Yesterday was the 101st birthday of Hedy Lamarr, and Google celebrated this by creating an awesome doodle that celebrates her achievements.
If you’re a classic film fan or buff, you know Hedy Lamarr for her career in classic Hollywood films, such as I Take This Woman with Spencer Tracy or Comrade X with Clark Gable.
But there’s another facet about Lamarr that wasn’t well known until the late 1990s: her love of science.
In fact, when she wasn’t working in front of the camera, Lamarr was busy working on inventions, such as an improved traffic signal and a carbonated drink from a tablet you drop in water, the latter of which she later admitted tasted awful.
But one of Lamarr’s most important inventions emerged from her desire to help with WWII efforts, beyond using her fame to sell war bonds. From her first marriage to an arms merchant, Lamarr learned about radio-controlled torpedoes and their major flaw in having their frequencies easily jammed. In partnership with her friend, neighbor, and composer, George Antheil, she created a frequency-hopping system based on the piano that she patented in 1942.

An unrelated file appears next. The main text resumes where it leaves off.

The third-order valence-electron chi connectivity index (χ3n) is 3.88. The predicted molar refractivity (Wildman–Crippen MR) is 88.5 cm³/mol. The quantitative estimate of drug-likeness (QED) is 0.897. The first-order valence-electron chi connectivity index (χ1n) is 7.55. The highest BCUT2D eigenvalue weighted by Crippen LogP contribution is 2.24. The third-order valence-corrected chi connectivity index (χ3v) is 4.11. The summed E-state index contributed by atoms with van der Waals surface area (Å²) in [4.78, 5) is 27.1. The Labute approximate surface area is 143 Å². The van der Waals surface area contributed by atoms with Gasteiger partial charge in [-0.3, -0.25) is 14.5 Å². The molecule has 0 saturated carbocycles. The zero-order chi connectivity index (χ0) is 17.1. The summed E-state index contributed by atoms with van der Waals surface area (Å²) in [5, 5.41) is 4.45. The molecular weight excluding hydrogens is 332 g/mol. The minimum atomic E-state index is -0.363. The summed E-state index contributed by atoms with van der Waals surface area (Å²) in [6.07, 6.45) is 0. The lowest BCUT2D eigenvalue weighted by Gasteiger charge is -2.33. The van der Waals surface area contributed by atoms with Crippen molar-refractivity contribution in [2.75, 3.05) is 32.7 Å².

However, despite the sheer usefulness of this invention, the US Navy opposed it and refused to even utilize it in the war effort. When US military ships finally got around to using Lamarr’s invention in the early 1960s, her patent on it had already expired, denying her any financial compensation and recognition from the US Military.
Such recognition for Lamarr and Antheil for their creation of the frequency-hopping system didn’t come until 1997, when Lamarr was awarded the Electronic Frontier Foundation’s Pioneer Award for said invention. Thanks to Lamarr’s invention, GPS, Bluetooth, and Wi-Fi are available and accessible in our lives today.
As a woman who was initially erased from vital STEM history, it is important that we celebrate the life and work of Hedy Lamarr not only because of how her inventions impact our lives today, but also to inspire girls and women that despite what we have been taught, STEM is not a male-only field and, in fact, would not have gotten as far as it has today without the women it often forgets.
If you want to learn a bit more about Hedy Lamrr than what I have explained, or to see Google’s Doodle for her, please visit The Mary Sue article: Google Celebrates the 101st Birthday of Hedy Lamarr, Hollywood Legend and Badass Inventor.